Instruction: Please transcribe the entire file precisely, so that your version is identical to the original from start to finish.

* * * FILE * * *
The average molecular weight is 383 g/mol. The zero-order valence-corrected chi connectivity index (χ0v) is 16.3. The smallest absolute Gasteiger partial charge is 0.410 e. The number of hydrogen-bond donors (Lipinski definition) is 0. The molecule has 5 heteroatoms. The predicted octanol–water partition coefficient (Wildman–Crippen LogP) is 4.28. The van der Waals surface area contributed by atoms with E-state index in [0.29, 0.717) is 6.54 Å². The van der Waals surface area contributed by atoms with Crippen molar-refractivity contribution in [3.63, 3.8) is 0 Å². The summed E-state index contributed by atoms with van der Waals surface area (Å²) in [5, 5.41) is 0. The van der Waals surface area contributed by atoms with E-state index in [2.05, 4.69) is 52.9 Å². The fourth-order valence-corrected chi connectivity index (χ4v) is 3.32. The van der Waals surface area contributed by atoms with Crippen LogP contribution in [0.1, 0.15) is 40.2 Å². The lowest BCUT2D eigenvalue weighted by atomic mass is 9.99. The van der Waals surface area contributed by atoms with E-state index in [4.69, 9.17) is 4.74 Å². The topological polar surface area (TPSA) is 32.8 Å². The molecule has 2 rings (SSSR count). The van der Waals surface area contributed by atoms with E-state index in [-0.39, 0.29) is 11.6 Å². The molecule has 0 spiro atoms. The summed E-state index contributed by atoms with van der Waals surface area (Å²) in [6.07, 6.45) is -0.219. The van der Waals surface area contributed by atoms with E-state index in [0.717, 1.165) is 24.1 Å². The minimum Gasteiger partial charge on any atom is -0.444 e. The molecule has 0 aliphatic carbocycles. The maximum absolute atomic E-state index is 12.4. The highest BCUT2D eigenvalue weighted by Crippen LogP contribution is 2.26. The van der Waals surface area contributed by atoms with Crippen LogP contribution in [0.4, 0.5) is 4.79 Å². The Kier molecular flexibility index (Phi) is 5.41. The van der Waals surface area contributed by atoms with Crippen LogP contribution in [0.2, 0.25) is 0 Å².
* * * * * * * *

The average molecular weight is 383 g/mol. The zero-order valence-corrected chi connectivity index (χ0v) is 16.3. The smallest absolute Gasteiger partial charge is 0.410 e. The number of hydrogen-bond donors (Lipinski definition) is 0. The molecule has 5 heteroatoms. The predicted octanol–water partition coefficient (Wildman–Crippen LogP) is 4.28. The van der Waals surface area contributed by atoms with E-state index in [0.29, 0.717) is 6.54 Å². The van der Waals surface area contributed by atoms with Crippen molar-refractivity contribution in [3.63, 3.8) is 0 Å². The summed E-state index contributed by atoms with van der Waals surface area (Å²) in [5, 5.41) is 0. The van der Waals surface area contributed by atoms with E-state index in [2.05, 4.69) is 52.9 Å². The fourth-order valence-corrected chi connectivity index (χ4v) is 3.32. The van der Waals surface area contributed by atoms with Crippen LogP contribution in [0.1, 0.15) is 40.2 Å². The lowest BCUT2D eigenvalue weighted by atomic mass is 9.99. The van der Waals surface area contributed by atoms with E-state index in [4.69, 9.17) is 4.74 Å². The topological polar surface area (TPSA) is 32.8 Å². The molecule has 2 rings (SSSR count). The van der Waals surface area contributed by atoms with E-state index in [-0.39, 0.29) is 11.6 Å². The molecule has 0 spiro atoms. The summed E-state index contributed by atoms with van der Waals surface area (Å²) in [6.07, 6.45) is -0.219. The van der Waals surface area contributed by atoms with E-state index in [0.717, 1.165) is 24.1 Å². The minimum Gasteiger partial charge on any atom is -0.444 e. The molecule has 0 aliphatic carbocycles. The maximum absolute atomic E-state index is 12.4. The highest BCUT2D eigenvalue weighted by Crippen LogP contribution is 2.26. The van der Waals surface area contributed by atoms with Crippen LogP contribution in [0.4, 0.5) is 4.79 Å². The Kier molecular flexibility index (Phi) is 5.41. The van der Waals surface area contributed by atoms with Crippen LogP contribution in [0.2, 0.25) is 0 Å².